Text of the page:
Junior Action Plan

Welcome to your junior year! This year you will begin the process of becoming an independent scholar in your department and making decisions about your life after Princeton. Are you preparing for the job market? Thinking about graduate school, law school, or med school?  Considering your options for post-baccalaureate fellowship applications? Preparing for the job interview process? As you embark on the next chapter in your Princeton journey, here are a few general thoughts:

Clarify your goals. Think about what you’ve accomplished so far, what the connective threads are in your experiences, and what your values are, and use those as a guide to craft a path for the next few years. 

Strengthen your connections, both in academic and co-curricular circles. The deeper your connections with faculty and with prospective employers and alumni, the more people you’ll have to support you in your independent work and future planning.

Think big, start small. It’s easy to be overwhelmed by your first large independent project. Don’t be afraid to think big, but then break your goals down into actionable, achievable mini-goals.

We’ve put together this timeline and resource guide to help you think through some of your options, but remember that you are not required to decide everything all at once, or all alone. As you chart a path that is right for you, we encourage you to talk with faculty members in your department and with your residential college staff, who continue to be a resource for you in junior and senior year.


Early September

Identify and cultivate a faculty mentor. Touch base with people who might write your recommendations over the next year. Have you grown close to someone in your department? Who has taught your favorite class? Visit that faculty member during office hours or invite them to have coffee or a conversation over lunch. Ask questions about their research, talk with them about your summer experience, and discuss plans for the year (or topics for a JP). 

Use your departmental Independent Work Guide to familiarize yourself with departmental goals and expectations regarding independent work.

Consult PURC, the Princeton Undergraduate Research Calendar for upcoming seminars and workshops in support of independent work, funding opportunities, important deadlines, and more. Subscribe to the calendar for weekly reminders about upcoming events.

If you’re thinking about medical school, talk with HPA about your plans.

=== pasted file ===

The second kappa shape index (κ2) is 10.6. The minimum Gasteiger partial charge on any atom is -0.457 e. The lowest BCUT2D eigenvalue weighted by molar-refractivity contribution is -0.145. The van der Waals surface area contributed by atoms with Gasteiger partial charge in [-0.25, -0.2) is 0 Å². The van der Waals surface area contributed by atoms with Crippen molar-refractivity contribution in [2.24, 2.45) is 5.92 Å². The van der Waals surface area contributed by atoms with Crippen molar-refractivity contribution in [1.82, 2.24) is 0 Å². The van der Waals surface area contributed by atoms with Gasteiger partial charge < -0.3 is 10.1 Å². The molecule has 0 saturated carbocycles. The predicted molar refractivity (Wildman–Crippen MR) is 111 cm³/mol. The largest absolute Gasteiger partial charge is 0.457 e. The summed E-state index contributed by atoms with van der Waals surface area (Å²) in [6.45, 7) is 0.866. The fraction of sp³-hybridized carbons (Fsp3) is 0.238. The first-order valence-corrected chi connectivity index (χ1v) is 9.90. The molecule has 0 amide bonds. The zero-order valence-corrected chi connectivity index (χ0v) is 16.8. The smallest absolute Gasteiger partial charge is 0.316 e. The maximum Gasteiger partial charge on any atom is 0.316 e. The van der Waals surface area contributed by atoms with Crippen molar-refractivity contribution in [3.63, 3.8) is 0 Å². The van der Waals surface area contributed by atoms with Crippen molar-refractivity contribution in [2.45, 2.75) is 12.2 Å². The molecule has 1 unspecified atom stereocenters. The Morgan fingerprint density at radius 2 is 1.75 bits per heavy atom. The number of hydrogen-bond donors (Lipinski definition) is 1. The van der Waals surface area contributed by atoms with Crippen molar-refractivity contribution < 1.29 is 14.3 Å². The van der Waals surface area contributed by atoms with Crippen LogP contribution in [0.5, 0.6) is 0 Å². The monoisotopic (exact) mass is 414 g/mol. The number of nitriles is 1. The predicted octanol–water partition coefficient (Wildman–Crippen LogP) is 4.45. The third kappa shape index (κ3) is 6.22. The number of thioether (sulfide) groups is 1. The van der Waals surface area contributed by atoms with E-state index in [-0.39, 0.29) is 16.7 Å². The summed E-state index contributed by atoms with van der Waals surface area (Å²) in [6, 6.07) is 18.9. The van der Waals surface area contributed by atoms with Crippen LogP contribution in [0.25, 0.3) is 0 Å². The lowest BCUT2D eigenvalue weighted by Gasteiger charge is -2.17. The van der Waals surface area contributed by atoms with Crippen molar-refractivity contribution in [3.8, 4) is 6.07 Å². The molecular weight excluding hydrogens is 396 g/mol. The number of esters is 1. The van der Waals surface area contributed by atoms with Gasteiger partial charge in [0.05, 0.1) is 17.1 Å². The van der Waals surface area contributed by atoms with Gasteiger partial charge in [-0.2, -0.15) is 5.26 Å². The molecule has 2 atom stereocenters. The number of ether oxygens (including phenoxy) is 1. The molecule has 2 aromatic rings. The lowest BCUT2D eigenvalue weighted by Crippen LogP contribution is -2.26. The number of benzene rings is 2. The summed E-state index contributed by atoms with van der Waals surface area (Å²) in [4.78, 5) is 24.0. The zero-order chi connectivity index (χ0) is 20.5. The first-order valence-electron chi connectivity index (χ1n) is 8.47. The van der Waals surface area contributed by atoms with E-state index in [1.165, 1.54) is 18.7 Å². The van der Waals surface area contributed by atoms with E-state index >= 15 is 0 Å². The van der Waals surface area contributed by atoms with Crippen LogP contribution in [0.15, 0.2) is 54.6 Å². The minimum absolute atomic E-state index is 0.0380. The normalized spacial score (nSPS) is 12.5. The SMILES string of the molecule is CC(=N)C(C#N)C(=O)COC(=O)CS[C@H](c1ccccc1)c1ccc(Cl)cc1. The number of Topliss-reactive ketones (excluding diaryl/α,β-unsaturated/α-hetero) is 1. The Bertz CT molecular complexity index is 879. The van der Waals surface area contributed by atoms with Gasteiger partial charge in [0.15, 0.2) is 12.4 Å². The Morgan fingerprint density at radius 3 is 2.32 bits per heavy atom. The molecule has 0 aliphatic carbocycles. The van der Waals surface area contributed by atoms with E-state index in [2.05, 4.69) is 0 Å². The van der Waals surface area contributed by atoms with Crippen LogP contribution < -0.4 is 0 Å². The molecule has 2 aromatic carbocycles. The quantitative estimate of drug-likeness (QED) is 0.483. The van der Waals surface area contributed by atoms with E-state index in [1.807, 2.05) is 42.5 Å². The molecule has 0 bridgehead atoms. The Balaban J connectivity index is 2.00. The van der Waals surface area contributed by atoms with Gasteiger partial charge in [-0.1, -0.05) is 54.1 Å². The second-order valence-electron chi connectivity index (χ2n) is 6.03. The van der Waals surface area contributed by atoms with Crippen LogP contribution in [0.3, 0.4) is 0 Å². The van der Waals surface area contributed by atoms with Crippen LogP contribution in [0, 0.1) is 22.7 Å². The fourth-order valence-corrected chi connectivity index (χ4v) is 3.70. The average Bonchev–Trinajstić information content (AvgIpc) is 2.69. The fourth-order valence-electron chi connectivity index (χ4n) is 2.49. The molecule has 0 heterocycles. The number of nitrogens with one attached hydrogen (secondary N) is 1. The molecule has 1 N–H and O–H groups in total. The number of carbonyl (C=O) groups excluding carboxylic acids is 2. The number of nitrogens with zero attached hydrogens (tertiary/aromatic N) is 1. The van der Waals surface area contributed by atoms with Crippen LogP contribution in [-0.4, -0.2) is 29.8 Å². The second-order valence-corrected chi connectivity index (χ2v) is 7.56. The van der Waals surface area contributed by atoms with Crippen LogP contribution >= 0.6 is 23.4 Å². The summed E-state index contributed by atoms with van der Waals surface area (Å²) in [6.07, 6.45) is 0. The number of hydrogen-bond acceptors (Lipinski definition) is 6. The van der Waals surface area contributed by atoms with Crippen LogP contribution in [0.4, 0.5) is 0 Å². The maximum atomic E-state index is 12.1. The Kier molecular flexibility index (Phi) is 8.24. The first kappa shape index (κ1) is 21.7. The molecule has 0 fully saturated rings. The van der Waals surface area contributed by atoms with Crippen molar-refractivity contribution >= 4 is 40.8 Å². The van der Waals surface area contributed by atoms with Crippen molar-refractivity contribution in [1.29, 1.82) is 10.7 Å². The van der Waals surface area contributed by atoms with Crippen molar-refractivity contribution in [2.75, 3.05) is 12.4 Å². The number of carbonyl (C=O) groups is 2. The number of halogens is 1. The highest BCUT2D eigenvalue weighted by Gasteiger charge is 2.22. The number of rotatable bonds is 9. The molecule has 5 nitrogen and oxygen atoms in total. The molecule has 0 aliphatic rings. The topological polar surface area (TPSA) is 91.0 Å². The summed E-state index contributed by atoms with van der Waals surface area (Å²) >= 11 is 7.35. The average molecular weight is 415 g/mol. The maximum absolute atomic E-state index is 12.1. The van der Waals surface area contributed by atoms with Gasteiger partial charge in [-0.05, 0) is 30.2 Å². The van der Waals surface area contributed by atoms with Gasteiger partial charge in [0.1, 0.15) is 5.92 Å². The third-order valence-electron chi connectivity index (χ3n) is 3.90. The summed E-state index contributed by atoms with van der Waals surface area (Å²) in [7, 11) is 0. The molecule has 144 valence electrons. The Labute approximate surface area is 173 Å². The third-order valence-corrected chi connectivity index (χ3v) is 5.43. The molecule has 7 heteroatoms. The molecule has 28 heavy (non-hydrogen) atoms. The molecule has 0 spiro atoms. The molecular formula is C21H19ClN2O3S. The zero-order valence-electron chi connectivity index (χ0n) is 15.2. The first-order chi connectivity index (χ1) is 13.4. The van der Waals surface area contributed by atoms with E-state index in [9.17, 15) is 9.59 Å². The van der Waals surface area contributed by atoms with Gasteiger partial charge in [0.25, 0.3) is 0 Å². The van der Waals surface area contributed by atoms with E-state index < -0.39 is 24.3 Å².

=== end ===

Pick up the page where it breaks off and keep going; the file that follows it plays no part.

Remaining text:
Discuss spring study abroad options with advisers in the Office of International Programs.

Read about how to craft a good research question or develop an argument in the Writing Program's Writing a JP: the Handbook.

Search the Thesis Archive on DataSpace to explore topics, gather ideas for possible faculty advisers, find sources, gain familiarity with disciplinary writing styles, develop research methodologies for your own independent work, and understand what makes a good independent project.


Early October

Meet with a Center for Career Development counselor to explore your options, create a plan, and continue to develop your resume. If you haven’t done so already, consider attending a workshop to clarify your goals. Use the Alumni Careers Network (ACN) to connect with the more than 5,200 alumni who have offered to provide advice about majors and careers.

Review the guidelines on creating original work and citing sources.

Attend a HireTigers Meetup for Internships. Meet with employers and alumni for recruiting and networking.


The RCA application process begins.

Visit the Fellowship Advising Office in OIP and other offices around campus to discuss your eligibility for junior-specific fellowships like the Truman (public service), DAAD (study or internships abroad), Davis Projects for Peace, SINSI, and more.


November 1

Deadline to apply to study abroad for spring term programs.


Early November

Deadline to apply for summer PICS (Princeton Internships in Civic Service) programs.



If you’re interested in applying to law school, begin to talk with a pre-law counselor in the Center for Career Development.


Late November

Begin to discuss summer study abroad options with OIP advisers.



Deadline to apply for Princeton International Internship Programs.


January Reading Period

Special Needs Housing Application Opens.

Apply to become a Dormitory Assistant.

Apply to present your JP at Princeton Research Day.


Attend the HireTigers Meetup for Internships. Meet with employers and alumni for recruiting and networking.


Late February

Apply for A.B. senior thesis funding through the Student Activities Funding Engine (SAFE) to fund your thesis research over the summer.

Deadlines for most Princeton summer study abroad programs. 


Early March

Apply to be a Community Action leader.


Late March/Early April

Develop and Propose a Breakout Trip.

Visit the Fellowship Advising Office in OIP and other offices around campus to discuss your eligibility for post-baccalaureate fellowships like the Rhodes, Marshall, Gates, Fulbright, and more.


Early April 

Begin talking with a faculty member about advising your senior thesis (optional for B.S.E. students).



Study Abroad

International Internship Program

PICS (Internships in Civic Service)


Center for Career Development

Alumni Careers Network

Independent Work Guides

Undergraduate Research Calendar

Campus Resources for Independent Work